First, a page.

Building and Home Owners Asbestos Guide
New York State Departments of Health and Labor
Building and Home Owners Asbestos Guide
What You Can Do if Asbestos Was Improperly Abated
What can I do if I suspect that the asbestos abatement in my building may have been conducted improperly?
What you should do will depend on the kind and amount of asbestos containing material that was on your property, where the material was located in the building and what other work has occurred in the building since the abatement was conducted. You need to think about the following factors collectively when trying to decide what you should do next.
- What kind of asbestos containing material was abated?
Asbestos containing materials become a health risk when they break up or crumble and release asbestos fibers into the air. (Flaking or loose and fragmented asbestos containing materials are called "friable.") The more tightly the material holds together, the less chance there is for the release of asbestos fibers. Materials like roofing shingles or floor tiles will release fewer fibers during abatement than pipe insulation or sprayed on asbestos that has to be scraped off structures. Therefore, the kind of material that was abated and the condition of that material are the most important factors in deciding what problems may exist in your building or home. Also, for any given material, the larger the quantity of that material abated, the greater the potential for increasing fiber release.
- Where did the abatement occur?
The factor to consider is the opportunity for building occupants to become exposed to asbestos fibers that may have been released during the abatement. Did the abatement occur in an area that is regularly occupied or in an area infrequently visited? Another important consideration would be the potential for asbestos fibers generated during the abatement to enter the air handling system. Any activity that occurred in or near air handling systems has the potential to spread asbestos fibers to other parts of the building.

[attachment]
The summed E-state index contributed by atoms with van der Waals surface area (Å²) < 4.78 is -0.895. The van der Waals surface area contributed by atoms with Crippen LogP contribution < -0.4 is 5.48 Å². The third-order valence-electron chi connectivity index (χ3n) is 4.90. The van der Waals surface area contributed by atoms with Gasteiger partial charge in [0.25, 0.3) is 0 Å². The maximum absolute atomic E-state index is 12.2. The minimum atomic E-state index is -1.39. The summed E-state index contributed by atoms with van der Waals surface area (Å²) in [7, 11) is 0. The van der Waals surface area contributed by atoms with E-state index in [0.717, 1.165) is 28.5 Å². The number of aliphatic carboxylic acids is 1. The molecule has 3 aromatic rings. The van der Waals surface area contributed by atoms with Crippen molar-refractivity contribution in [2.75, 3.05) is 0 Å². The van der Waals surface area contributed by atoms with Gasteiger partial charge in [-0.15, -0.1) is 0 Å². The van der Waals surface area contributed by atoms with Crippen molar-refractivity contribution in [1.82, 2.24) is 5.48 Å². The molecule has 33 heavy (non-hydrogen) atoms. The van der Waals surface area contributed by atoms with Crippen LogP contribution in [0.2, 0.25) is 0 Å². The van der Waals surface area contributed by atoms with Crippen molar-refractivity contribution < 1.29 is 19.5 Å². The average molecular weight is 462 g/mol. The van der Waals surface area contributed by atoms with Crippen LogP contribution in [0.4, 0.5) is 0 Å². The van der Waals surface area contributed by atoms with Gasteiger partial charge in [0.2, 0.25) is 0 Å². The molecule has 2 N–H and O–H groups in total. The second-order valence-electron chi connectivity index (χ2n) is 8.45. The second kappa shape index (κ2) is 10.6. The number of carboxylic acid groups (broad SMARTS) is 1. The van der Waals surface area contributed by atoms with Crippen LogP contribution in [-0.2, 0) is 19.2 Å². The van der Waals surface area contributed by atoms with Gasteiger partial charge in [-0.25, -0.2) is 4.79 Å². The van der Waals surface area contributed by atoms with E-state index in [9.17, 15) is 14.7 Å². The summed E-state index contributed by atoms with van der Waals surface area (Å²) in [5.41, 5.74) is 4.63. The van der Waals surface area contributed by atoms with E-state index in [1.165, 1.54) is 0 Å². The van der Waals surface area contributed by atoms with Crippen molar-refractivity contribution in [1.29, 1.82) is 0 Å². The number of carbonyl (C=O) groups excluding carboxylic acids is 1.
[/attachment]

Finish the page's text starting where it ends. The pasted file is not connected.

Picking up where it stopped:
- What has occurred in the building since the abatement?
Normal cleaning by wet mopping and washing could reduce the chances that asbestos fibers that might have been released during abatement are still present. For example, abatement that occurred in an area of the building that was subsequently cleaned over most surfaces is less likely to have levels of asbestos fibers that would be a concern.
Building and homeowners need to consider all of these factors to decide if additional actions are necessary. For example, an abatement that occurred in one area of a building where occupants rarely go, or of materials that stay largely intact like floor tile, would pose a lower risk than an abatement of friable materials in regularly occupied areas. An abatement of a small amount of friable asbestos containing material in an area that is regularly wet mopped may not be a substantial concern. However, improper abatement of friable asbestos in an air handling system would be a serious concern that should be carefully evaluated.
I've thought about the abatement that occurred in my home or building as discussed above and I continue to have concerns. What else can I do?